For this task, you need to assume that you are the CEO of a firm that has just made a $1 million after-tax profit. That’s great news because the firm had not been making any profits for several years now. But there’s also some bad news, as the various ‘publics’ (four supportive stakeholders) now want “their share”. As you are taking the role of the CEO for this exercise, how would you balance their needs?
The Union says:
“We represent the workers. We haven’t had a pay rise in 3 years. Your staff have worked hard and have stuck by the company in tough times. They deserve a 10% increase. That’s only about $250,000 per year for the firm. Otherwise, there will be lots of labor and union problems.”
The Owners say:
“No profits for 3 years, that’s a long time to wait. I think we’ve been far more than reasonable. Now it’s time for some decent dividends. I think about 25% of profits is fair, that still gives you money to invest. Otherwise, it could be time for a new management team at the top!”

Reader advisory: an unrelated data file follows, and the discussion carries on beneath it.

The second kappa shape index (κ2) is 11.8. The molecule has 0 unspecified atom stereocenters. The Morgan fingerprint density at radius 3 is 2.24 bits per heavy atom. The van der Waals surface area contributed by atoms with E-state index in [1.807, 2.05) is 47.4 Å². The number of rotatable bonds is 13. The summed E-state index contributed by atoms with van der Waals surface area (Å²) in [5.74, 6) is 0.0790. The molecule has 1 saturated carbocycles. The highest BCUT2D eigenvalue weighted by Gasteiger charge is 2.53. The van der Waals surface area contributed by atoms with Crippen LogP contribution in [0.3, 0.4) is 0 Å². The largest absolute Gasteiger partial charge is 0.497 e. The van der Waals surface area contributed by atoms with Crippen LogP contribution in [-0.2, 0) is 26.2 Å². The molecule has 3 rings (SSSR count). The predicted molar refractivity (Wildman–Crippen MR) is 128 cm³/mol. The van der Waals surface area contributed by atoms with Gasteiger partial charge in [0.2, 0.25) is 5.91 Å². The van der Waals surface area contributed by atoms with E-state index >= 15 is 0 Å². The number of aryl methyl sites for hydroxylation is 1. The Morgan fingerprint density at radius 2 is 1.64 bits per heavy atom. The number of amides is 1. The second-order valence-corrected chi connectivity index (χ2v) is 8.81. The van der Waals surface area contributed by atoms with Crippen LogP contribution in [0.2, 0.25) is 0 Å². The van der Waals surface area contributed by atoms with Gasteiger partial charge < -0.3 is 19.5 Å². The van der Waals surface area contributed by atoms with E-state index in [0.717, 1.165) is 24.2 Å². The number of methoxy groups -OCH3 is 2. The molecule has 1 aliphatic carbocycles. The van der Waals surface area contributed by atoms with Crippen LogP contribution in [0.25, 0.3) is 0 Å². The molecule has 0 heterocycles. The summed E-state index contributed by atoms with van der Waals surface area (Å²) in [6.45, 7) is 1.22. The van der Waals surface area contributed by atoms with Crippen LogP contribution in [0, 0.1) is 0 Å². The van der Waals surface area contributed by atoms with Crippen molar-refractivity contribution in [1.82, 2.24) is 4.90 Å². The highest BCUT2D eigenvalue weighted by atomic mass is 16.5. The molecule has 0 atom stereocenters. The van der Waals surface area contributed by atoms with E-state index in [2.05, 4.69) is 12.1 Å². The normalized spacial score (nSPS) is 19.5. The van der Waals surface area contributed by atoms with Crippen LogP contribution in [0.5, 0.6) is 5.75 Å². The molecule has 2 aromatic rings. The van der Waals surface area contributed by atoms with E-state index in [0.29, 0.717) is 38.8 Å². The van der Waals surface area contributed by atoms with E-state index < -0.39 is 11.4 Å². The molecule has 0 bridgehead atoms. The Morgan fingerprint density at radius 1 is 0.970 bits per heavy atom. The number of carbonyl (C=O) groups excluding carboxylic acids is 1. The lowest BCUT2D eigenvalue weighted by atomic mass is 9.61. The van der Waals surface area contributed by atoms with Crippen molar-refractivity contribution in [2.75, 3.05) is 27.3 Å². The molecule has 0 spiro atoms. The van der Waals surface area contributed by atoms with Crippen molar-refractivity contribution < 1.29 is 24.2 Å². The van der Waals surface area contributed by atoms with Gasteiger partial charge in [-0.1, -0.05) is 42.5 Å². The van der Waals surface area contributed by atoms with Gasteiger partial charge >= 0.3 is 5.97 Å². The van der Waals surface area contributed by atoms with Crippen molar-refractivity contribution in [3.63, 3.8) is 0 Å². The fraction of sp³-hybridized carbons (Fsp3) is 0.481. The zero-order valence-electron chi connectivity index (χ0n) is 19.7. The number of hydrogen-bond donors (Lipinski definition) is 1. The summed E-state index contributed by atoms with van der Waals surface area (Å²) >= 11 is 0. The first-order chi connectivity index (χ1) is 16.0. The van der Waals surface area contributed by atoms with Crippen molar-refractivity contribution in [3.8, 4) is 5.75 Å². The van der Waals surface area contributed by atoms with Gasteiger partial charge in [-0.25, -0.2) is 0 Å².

The main Supplier says:
“We’ve done you guys a great deal for three years. You know you wouldn’t be here without us. We stuck by you, now it’s time to do the right thing and pay us a fair price. I think another $250,000 per year would bring us to market price. Otherwise, we’ll drop you and I doubt another supplier would want to deal with you at those prices!”
The Local community says:
“Your factory’s pollution is making the local people sick. Fix the problem! I’ve heard that the new machinery will only add $250,000 each year in costs. That’s nothing compared to legal costs. Fix the problem now, otherwise you’ll be hearing from our solicitors.”
- How would you balance the needs of the firm’s publics (stakeholders)? Would you have any priorities? How much money would you allocate to each of them (if any)?
- Are there any implications of ignoring some or all of these stakeholders?
- In what ways could the interests and goals of these stakeholders affect marketing strategy (if at all)?